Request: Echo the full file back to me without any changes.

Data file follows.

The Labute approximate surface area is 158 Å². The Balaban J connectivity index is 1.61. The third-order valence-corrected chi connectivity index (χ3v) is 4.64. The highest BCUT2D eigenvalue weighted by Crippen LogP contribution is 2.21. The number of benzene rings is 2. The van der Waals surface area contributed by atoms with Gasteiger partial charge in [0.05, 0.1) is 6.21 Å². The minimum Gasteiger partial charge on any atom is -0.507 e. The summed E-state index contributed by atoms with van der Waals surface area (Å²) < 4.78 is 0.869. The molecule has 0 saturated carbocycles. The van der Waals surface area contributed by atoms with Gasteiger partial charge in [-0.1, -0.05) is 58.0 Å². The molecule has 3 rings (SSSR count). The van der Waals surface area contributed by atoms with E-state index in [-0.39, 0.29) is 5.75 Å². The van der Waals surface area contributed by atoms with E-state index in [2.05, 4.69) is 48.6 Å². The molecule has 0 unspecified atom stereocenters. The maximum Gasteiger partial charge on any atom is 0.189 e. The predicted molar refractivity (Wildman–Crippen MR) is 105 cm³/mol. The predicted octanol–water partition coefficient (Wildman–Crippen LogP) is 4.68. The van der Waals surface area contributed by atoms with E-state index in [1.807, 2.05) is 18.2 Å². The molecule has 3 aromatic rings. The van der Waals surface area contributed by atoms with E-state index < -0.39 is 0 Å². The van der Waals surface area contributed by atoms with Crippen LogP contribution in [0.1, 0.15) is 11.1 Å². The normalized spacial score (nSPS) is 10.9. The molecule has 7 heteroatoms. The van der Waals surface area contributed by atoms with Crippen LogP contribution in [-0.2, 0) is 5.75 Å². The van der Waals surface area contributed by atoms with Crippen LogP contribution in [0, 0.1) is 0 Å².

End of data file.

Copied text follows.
The Labute approximate surface area is 158 Å². The Balaban J connectivity index is 1.61. The third-order valence-corrected chi connectivity index (χ3v) is 4.64. The highest BCUT2D eigenvalue weighted by Crippen LogP contribution is 2.21. The number of benzene rings is 2. The van der Waals surface area contributed by atoms with Gasteiger partial charge in [0.05, 0.1) is 6.21 Å². The minimum Gasteiger partial charge on any atom is -0.507 e. The summed E-state index contributed by atoms with van der Waals surface area (Å²) < 4.78 is 0.869. The molecule has 0 saturated carbocycles. The van der Waals surface area contributed by atoms with Gasteiger partial charge in [-0.1, -0.05) is 58.0 Å². The molecule has 3 rings (SSSR count). The van der Waals surface area contributed by atoms with E-state index in [-0.39, 0.29) is 5.75 Å². The van der Waals surface area contributed by atoms with E-state index in [2.05, 4.69) is 48.6 Å². The molecule has 0 unspecified atom stereocenters. The maximum Gasteiger partial charge on any atom is 0.189 e. The predicted molar refractivity (Wildman–Crippen MR) is 105 cm³/mol. The predicted octanol–water partition coefficient (Wildman–Crippen LogP) is 4.68. The van der Waals surface area contributed by atoms with E-state index in [1.807, 2.05) is 18.2 Å². The molecule has 3 aromatic rings. The van der Waals surface area contributed by atoms with E-state index < -0.39 is 0 Å². The van der Waals surface area contributed by atoms with Crippen LogP contribution in [0.1, 0.15) is 11.1 Å². The normalized spacial score (nSPS) is 10.9. The molecule has 7 heteroatoms. The van der Waals surface area contributed by atoms with Crippen LogP contribution in [-0.2, 0) is 5.75 Å². The van der Waals surface area contributed by atoms with Crippen LogP contribution in [0, 0.1) is 0 Å².